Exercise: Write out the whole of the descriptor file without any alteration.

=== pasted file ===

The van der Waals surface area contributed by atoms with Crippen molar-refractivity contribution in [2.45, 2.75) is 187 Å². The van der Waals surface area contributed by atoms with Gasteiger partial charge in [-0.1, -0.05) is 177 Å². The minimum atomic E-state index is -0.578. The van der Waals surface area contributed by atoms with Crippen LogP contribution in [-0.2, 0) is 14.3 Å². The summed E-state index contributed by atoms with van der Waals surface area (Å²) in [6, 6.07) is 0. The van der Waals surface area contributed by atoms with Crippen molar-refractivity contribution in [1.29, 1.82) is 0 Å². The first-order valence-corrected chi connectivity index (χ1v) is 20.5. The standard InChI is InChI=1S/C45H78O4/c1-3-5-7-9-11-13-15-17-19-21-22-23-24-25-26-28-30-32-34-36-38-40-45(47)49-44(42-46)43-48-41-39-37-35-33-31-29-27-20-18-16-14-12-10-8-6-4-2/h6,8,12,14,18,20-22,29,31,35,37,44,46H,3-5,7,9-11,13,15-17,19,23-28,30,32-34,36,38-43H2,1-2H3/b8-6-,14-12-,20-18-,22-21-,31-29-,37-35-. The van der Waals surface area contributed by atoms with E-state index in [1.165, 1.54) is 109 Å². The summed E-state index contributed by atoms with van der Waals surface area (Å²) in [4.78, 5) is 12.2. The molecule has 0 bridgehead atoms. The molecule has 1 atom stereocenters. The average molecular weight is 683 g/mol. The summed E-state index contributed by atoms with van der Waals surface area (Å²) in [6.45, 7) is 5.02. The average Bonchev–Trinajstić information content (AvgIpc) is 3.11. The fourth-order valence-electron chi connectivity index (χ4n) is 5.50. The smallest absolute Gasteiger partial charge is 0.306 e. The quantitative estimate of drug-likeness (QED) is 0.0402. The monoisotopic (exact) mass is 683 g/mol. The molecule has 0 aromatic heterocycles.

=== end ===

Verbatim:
The van der Waals surface area contributed by atoms with Crippen molar-refractivity contribution in [2.45, 2.75) is 187 Å². The van der Waals surface area contributed by atoms with Gasteiger partial charge in [-0.1, -0.05) is 177 Å². The minimum atomic E-state index is -0.578. The van der Waals surface area contributed by atoms with Crippen LogP contribution in [-0.2, 0) is 14.3 Å². The summed E-state index contributed by atoms with van der Waals surface area (Å²) in [6, 6.07) is 0. The van der Waals surface area contributed by atoms with Crippen molar-refractivity contribution in [1.29, 1.82) is 0 Å². The first-order valence-corrected chi connectivity index (χ1v) is 20.5. The standard InChI is InChI=1S/C45H78O4/c1-3-5-7-9-11-13-15-17-19-21-22-23-24-25-26-28-30-32-34-36-38-40-45(47)49-44(42-46)43-48-41-39-37-35-33-31-29-27-20-18-16-14-12-10-8-6-4-2/h6,8,12,14,18,20-22,29,31,35,37,44,46H,3-5,7,9-11,13,15-17,19,23-28,30,32-34,36,38-43H2,1-2H3/b8-6-,14-12-,20-18-,22-21-,31-29-,37-35-. The van der Waals surface area contributed by atoms with E-state index in [1.165, 1.54) is 109 Å². The summed E-state index contributed by atoms with van der Waals surface area (Å²) in [4.78, 5) is 12.2. The molecule has 0 bridgehead atoms. The molecule has 1 atom stereocenters. The average molecular weight is 683 g/mol. The summed E-state index contributed by atoms with van der Waals surface area (Å²) in [6.45, 7) is 5.02. The average Bonchev–Trinajstić information content (AvgIpc) is 3.11. The fourth-order valence-electron chi connectivity index (χ4n) is 5.50. The smallest absolute Gasteiger partial charge is 0.306 e. The quantitative estimate of drug-likeness (QED) is 0.0402. The monoisotopic (exact) mass is 683 g/mol. The molecule has 0 aromatic heterocycles.